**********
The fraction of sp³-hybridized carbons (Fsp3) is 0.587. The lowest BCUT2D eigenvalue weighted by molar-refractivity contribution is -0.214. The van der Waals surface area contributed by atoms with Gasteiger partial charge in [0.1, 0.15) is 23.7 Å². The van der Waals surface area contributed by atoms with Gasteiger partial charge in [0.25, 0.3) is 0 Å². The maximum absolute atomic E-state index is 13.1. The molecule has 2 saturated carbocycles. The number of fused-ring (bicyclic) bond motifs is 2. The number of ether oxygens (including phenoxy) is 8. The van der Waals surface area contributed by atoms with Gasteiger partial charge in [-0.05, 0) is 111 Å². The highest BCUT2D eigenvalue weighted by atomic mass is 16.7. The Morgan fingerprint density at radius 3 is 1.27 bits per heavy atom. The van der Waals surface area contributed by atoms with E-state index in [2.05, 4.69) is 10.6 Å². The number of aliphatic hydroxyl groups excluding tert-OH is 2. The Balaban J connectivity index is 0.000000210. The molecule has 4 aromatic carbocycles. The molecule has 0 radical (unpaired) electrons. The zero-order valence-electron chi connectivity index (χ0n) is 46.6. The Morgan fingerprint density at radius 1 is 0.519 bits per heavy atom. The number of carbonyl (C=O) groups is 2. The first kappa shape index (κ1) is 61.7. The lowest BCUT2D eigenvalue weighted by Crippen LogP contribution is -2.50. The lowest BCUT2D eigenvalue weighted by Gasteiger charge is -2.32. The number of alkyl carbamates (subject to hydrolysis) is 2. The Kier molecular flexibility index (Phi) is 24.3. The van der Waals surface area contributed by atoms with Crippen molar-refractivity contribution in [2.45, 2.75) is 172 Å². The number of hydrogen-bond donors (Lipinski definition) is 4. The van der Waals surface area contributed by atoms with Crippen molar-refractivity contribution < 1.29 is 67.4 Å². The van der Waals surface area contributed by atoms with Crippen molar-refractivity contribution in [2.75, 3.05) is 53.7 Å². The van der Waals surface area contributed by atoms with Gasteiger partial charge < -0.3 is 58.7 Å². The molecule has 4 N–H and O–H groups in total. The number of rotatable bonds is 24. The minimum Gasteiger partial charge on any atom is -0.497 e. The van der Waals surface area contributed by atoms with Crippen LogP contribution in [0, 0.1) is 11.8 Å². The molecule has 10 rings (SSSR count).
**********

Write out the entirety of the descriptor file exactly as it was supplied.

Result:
The fraction of sp³-hybridized carbons (Fsp3) is 0.587. The lowest BCUT2D eigenvalue weighted by molar-refractivity contribution is -0.214. The van der Waals surface area contributed by atoms with Gasteiger partial charge in [0.1, 0.15) is 23.7 Å². The van der Waals surface area contributed by atoms with Gasteiger partial charge in [0.25, 0.3) is 0 Å². The maximum absolute atomic E-state index is 13.1. The molecule has 2 saturated carbocycles. The number of fused-ring (bicyclic) bond motifs is 2. The number of ether oxygens (including phenoxy) is 8. The van der Waals surface area contributed by atoms with Gasteiger partial charge in [-0.05, 0) is 111 Å². The highest BCUT2D eigenvalue weighted by atomic mass is 16.7. The Morgan fingerprint density at radius 3 is 1.27 bits per heavy atom. The van der Waals surface area contributed by atoms with E-state index in [2.05, 4.69) is 10.6 Å². The number of aliphatic hydroxyl groups excluding tert-OH is 2. The Balaban J connectivity index is 0.000000210. The molecule has 4 aromatic carbocycles. The molecule has 0 radical (unpaired) electrons. The zero-order valence-electron chi connectivity index (χ0n) is 46.6. The Morgan fingerprint density at radius 1 is 0.519 bits per heavy atom. The number of carbonyl (C=O) groups is 2. The first kappa shape index (κ1) is 61.7. The lowest BCUT2D eigenvalue weighted by Crippen LogP contribution is -2.50. The lowest BCUT2D eigenvalue weighted by Gasteiger charge is -2.32. The number of alkyl carbamates (subject to hydrolysis) is 2. The Kier molecular flexibility index (Phi) is 24.3. The van der Waals surface area contributed by atoms with Crippen molar-refractivity contribution in [2.45, 2.75) is 172 Å². The number of hydrogen-bond donors (Lipinski definition) is 4. The van der Waals surface area contributed by atoms with Crippen molar-refractivity contribution < 1.29 is 67.4 Å². The van der Waals surface area contributed by atoms with Crippen molar-refractivity contribution in [2.75, 3.05) is 53.7 Å². The van der Waals surface area contributed by atoms with Gasteiger partial charge < -0.3 is 58.7 Å². The molecule has 4 N–H and O–H groups in total. The number of rotatable bonds is 24. The minimum Gasteiger partial charge on any atom is -0.497 e. The van der Waals surface area contributed by atoms with Crippen LogP contribution in [0, 0.1) is 11.8 Å². The molecule has 10 rings (SSSR count).